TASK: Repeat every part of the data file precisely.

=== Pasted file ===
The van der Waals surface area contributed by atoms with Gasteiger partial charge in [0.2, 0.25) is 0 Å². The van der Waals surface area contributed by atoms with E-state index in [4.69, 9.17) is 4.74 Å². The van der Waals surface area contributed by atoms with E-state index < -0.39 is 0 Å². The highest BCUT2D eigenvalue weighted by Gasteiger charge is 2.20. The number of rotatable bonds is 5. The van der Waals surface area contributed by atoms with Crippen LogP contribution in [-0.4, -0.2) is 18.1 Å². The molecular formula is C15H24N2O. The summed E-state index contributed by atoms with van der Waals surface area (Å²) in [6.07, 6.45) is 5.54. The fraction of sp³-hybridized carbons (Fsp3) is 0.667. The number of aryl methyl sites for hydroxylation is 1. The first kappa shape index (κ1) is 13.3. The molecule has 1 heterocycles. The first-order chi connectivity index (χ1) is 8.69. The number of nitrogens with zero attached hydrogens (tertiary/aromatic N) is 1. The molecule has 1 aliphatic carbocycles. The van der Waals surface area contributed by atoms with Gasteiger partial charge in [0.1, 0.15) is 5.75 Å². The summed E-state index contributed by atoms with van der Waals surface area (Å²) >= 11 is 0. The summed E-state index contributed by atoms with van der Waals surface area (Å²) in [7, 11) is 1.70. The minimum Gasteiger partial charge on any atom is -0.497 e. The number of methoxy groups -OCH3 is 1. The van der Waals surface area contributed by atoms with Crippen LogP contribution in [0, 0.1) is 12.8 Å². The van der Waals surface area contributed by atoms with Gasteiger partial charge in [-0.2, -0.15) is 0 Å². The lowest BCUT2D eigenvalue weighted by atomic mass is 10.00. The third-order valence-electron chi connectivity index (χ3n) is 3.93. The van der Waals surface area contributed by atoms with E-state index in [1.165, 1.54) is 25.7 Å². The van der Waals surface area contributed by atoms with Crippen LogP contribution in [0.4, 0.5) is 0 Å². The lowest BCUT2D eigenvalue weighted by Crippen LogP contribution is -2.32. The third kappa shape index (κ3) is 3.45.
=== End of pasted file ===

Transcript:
The van der Waals surface area contributed by atoms with Gasteiger partial charge in [0.2, 0.25) is 0 Å². The van der Waals surface area contributed by atoms with E-state index in [4.69, 9.17) is 4.74 Å². The van der Waals surface area contributed by atoms with E-state index < -0.39 is 0 Å². The highest BCUT2D eigenvalue weighted by Gasteiger charge is 2.20. The number of rotatable bonds is 5. The van der Waals surface area contributed by atoms with Crippen LogP contribution in [-0.4, -0.2) is 18.1 Å². The molecular formula is C15H24N2O. The summed E-state index contributed by atoms with van der Waals surface area (Å²) in [6.07, 6.45) is 5.54. The fraction of sp³-hybridized carbons (Fsp3) is 0.667. The number of aryl methyl sites for hydroxylation is 1. The first kappa shape index (κ1) is 13.3. The molecule has 1 heterocycles. The first-order chi connectivity index (χ1) is 8.69. The number of nitrogens with zero attached hydrogens (tertiary/aromatic N) is 1. The molecule has 1 aliphatic carbocycles. The van der Waals surface area contributed by atoms with Gasteiger partial charge in [0.1, 0.15) is 5.75 Å². The summed E-state index contributed by atoms with van der Waals surface area (Å²) >= 11 is 0. The summed E-state index contributed by atoms with van der Waals surface area (Å²) in [7, 11) is 1.70. The minimum Gasteiger partial charge on any atom is -0.497 e. The number of methoxy groups -OCH3 is 1. The van der Waals surface area contributed by atoms with Crippen LogP contribution in [0, 0.1) is 12.8 Å². The van der Waals surface area contributed by atoms with Gasteiger partial charge in [-0.2, -0.15) is 0 Å². The lowest BCUT2D eigenvalue weighted by atomic mass is 10.00. The third-order valence-electron chi connectivity index (χ3n) is 3.93. The van der Waals surface area contributed by atoms with E-state index in [1.165, 1.54) is 25.7 Å². The van der Waals surface area contributed by atoms with Crippen LogP contribution in [0.4, 0.5) is 0 Å². The lowest BCUT2D eigenvalue weighted by Crippen LogP contribution is -2.32. The third kappa shape index (κ3) is 3.45.